I first met Eusi and Tchaiko Kwayana in 2005, more than ten years ago. By that time, I’d already reconnected with scores of Temple friends – Jonestown survivors, other former members, and relatives of those who died – and these interlocking relationships helped all of us in the healing process. But Eusi Kwayana was the first person I met who took a look at Peoples Temple from a different perspective than I had ever considered, not only from a Guyanese point of view, but in reality, from a worldview.
Eusi Kwayana was born as Sydney King in 1925 in what was then known as British Guiana, when the country was still a colony of Great Britain. He became a teacher at 15, and a principal at 26, but became better known for his example of speaking and working for his “Truth”. As a political being – representing native Guyanese interests and urging independence – Kwayana was considered a threat to British colonial rule, and was arrested on numerous occasions for his activism. Over the years, he has continued the fight by creating or joining political organizations and by writing about current issues affecting Guyana, and reaching out to the wider world. His several books include Next Witness, The Bauxite Strike and the Old Politics, Scars of Bondage, Guyana: No Guilty Race, Buxton in Print and Memory,Morning After, Genesis of a Nation: The Indo-Guyanese Contribution to Social Change (in Guyana) and Walter Rodney: His Last Days and Campaigns.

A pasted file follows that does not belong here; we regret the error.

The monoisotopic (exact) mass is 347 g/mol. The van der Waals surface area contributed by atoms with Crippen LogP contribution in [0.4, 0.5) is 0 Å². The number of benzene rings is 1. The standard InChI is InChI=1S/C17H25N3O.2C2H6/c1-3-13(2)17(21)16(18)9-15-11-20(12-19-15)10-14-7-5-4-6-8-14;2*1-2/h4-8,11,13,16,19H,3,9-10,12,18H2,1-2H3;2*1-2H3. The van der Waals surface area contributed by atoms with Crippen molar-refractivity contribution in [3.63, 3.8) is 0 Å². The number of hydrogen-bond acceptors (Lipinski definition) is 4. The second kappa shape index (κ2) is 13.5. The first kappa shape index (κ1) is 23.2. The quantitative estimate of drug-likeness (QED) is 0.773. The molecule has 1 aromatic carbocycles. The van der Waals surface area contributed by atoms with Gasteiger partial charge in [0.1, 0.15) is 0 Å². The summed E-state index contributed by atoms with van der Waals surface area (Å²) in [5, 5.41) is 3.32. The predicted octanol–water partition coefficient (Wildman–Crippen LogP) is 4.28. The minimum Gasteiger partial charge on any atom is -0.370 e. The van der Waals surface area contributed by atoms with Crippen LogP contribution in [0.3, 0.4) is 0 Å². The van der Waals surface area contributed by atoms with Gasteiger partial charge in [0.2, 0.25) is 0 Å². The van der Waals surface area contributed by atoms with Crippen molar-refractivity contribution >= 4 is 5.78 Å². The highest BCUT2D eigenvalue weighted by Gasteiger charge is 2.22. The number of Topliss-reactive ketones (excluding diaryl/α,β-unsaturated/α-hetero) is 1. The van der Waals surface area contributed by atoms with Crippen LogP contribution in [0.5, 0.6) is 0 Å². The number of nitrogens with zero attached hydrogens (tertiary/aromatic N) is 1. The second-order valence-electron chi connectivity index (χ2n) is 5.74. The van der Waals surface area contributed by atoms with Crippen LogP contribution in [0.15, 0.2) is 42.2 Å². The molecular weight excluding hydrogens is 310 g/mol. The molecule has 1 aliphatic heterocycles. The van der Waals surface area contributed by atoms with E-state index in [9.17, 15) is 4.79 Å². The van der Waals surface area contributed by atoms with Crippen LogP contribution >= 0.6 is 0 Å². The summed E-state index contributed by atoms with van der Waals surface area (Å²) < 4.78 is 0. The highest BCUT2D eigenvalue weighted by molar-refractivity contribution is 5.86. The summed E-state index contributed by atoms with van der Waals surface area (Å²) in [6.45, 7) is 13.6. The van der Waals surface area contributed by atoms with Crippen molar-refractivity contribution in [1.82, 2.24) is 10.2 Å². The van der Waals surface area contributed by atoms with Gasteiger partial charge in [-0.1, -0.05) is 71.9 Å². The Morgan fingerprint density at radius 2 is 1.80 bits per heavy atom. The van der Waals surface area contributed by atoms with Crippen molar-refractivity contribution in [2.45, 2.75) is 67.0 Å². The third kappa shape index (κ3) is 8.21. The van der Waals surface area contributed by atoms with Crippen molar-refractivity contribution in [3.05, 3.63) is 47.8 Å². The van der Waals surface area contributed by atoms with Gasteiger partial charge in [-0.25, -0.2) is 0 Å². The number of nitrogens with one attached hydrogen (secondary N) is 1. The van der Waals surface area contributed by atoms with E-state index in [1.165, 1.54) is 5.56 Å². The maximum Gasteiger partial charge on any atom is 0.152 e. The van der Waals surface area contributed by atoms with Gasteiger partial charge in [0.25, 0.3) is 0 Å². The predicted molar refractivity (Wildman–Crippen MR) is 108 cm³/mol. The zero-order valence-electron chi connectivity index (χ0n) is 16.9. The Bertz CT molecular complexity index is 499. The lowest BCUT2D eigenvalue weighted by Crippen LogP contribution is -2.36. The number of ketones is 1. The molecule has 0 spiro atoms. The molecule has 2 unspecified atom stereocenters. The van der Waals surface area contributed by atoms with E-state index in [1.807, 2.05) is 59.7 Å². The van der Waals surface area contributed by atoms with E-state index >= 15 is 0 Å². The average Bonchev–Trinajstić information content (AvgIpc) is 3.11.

A New Look at Jonestown, his book on the Peoples Temple tragedy, is a continuation of that work. It is a distillation of years of research, interviews with Temple survivors, and interactions with numerous Guyanese scholars and writers.
The best way to describe the book is that it took Jonestown from under the microscope and walked us out to looking at it from a telescope from the universal understanding. The inclusion of other wonderful articles considers Jonestown in the scope of Guyana’s history as a way to look at other Third World countries manipulated by special interests, and purchased politicians.
Jonestown is often referred to as the greatest loss of lives of non-combatant Americans other than 9/11, but the conversation often stops there. For Kwayana, that was just the beginning of what we need to look at and learn from. He chose the brightest spokespersons – himself included – to explain that this was not a unique event, because the same kind of exploitation exists today, and he has brought scholarly witness to it.
Eusi Kwayana’s book is a must read for anyone who wants to understand Jonestown, to understand Guyana and the dynamics that made it so available, and to understand the larger universe that has some similar conditions. It is a thoughtful and well-researched book that adds a very wise Guyanese scholar’s perspective that is not embraced enough.
(Laura Johnston Kohl, who had lived in Jonestown but was working in Georgetown on 18 November, died on 19 November 2019 after a long battle with cancer. She was 72. Her writings for this website appear here.)